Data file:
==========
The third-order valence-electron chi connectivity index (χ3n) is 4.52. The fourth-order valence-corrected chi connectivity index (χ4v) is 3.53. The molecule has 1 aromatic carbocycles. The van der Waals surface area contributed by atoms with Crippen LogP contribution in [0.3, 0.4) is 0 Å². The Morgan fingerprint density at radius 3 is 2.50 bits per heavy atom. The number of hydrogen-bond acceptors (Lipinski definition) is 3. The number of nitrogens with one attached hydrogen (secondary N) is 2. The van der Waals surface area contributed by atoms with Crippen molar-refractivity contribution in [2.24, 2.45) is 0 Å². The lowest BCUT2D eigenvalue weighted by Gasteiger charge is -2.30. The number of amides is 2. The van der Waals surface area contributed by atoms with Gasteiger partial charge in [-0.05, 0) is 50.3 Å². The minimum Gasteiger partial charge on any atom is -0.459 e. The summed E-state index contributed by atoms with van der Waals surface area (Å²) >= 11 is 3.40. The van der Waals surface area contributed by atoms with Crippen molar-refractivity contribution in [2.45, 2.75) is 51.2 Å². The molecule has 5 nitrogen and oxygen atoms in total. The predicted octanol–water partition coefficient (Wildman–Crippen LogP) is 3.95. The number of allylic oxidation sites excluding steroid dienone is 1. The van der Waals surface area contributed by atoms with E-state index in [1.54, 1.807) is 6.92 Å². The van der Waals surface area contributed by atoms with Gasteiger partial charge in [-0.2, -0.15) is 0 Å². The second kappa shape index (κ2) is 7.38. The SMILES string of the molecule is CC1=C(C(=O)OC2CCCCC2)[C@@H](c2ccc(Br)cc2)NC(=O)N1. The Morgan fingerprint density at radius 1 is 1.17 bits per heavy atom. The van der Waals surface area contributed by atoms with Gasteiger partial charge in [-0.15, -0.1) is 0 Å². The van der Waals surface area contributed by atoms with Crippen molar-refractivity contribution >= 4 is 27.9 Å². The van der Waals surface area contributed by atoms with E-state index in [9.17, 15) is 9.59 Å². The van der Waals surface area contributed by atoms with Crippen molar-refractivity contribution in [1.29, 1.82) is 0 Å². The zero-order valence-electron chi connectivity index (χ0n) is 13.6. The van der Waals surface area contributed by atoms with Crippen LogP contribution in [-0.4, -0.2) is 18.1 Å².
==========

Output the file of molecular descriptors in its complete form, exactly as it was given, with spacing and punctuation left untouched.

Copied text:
The third-order valence-electron chi connectivity index (χ3n) is 4.52. The fourth-order valence-corrected chi connectivity index (χ4v) is 3.53. The molecule has 1 aromatic carbocycles. The van der Waals surface area contributed by atoms with Crippen LogP contribution in [0.3, 0.4) is 0 Å². The Morgan fingerprint density at radius 3 is 2.50 bits per heavy atom. The number of hydrogen-bond acceptors (Lipinski definition) is 3. The number of nitrogens with one attached hydrogen (secondary N) is 2. The van der Waals surface area contributed by atoms with Crippen molar-refractivity contribution in [2.24, 2.45) is 0 Å². The lowest BCUT2D eigenvalue weighted by Gasteiger charge is -2.30. The number of amides is 2. The van der Waals surface area contributed by atoms with Gasteiger partial charge in [-0.05, 0) is 50.3 Å². The minimum Gasteiger partial charge on any atom is -0.459 e. The summed E-state index contributed by atoms with van der Waals surface area (Å²) >= 11 is 3.40. The van der Waals surface area contributed by atoms with Crippen molar-refractivity contribution in [2.45, 2.75) is 51.2 Å². The molecule has 5 nitrogen and oxygen atoms in total. The predicted octanol–water partition coefficient (Wildman–Crippen LogP) is 3.95. The number of allylic oxidation sites excluding steroid dienone is 1. The van der Waals surface area contributed by atoms with E-state index in [1.54, 1.807) is 6.92 Å². The van der Waals surface area contributed by atoms with Gasteiger partial charge in [-0.2, -0.15) is 0 Å². The second kappa shape index (κ2) is 7.38. The SMILES string of the molecule is CC1=C(C(=O)OC2CCCCC2)[C@@H](c2ccc(Br)cc2)NC(=O)N1. The Morgan fingerprint density at radius 1 is 1.17 bits per heavy atom. The van der Waals surface area contributed by atoms with Gasteiger partial charge in [-0.15, -0.1) is 0 Å². The van der Waals surface area contributed by atoms with Crippen molar-refractivity contribution >= 4 is 27.9 Å². The van der Waals surface area contributed by atoms with E-state index in [9.17, 15) is 9.59 Å². The van der Waals surface area contributed by atoms with Crippen molar-refractivity contribution in [1.29, 1.82) is 0 Å². The zero-order valence-electron chi connectivity index (χ0n) is 13.6. The van der Waals surface area contributed by atoms with Crippen LogP contribution in [-0.4, -0.2) is 18.1 Å².